Kami Storck, a licensed psychotherapist who appeared on the show’s recent spinoff, Family Therapy, believes the show’s approach to counseling can teach the public the benefits of therapy. The intensive, rehab-like approach, she says, means “the amount of work you can get done in that short time is so beneficial.” I wondered if after three-ish weeks of relentless on-camera breakthroughs, the housemates would choose to cut off care the moment they returned to their real lives with no potential audience in sight. According to Storck, cast members are instead set up with therapists in their hometowns, and some stars from her season, the show’s first (which included Bam and April Margera, Michael and Dina Lohan, and Damon, Bobby, and Jeremy Dash), still reach out when they have good news to report.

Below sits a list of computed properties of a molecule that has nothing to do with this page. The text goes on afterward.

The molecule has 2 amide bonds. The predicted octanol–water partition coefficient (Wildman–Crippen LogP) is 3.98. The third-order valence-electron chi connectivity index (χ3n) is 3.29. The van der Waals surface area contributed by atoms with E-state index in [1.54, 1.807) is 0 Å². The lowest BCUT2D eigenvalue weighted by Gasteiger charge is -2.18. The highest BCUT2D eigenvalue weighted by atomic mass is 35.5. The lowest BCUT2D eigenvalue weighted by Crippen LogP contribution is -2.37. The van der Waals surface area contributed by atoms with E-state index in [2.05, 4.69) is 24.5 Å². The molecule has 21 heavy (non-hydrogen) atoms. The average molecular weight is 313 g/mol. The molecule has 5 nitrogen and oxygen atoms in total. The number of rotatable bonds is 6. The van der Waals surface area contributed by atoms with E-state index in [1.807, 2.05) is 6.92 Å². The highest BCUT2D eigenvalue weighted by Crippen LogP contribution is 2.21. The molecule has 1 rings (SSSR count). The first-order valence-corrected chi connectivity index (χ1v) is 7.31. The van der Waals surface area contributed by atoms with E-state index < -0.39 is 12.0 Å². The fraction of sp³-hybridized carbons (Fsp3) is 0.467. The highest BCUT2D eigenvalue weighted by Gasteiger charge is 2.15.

Despite plot points like DMX’s mother’s miraculous appearance on the set, Storck says she decided to do the show because there’s no extraneous pot-stirring. “There are activities that are set up, but there was no ‘let’s put this person with this person and watch them argue,’” she says. “It’s not a game. If you’re not here to get some work done and you’re disturbing the process for everybody else, you’re kind of not welcome.”

Then again, displays of genuine emotional growth don’t necessarily mean a reality-TV show has forfeited the reality-TV game. The Real Housewives of New York’s Bethenny Frankel, the show’s barking voice of reason, struggled through a failed talk show and a public divorce two seasons back. The show, in turn, began to televise sessions with her longtime therapist, Xavier Amador, which an anonymous insider last year hinted were at least as strategic as they were cathartic. “It’s come down to what she talks about with her shrink in her therapy sessions that air,” the tipster told New York Daily News. “Last year she made the show do a contracted four sessions with her psychiatrist and the point was to soften her image and bring out the violins.”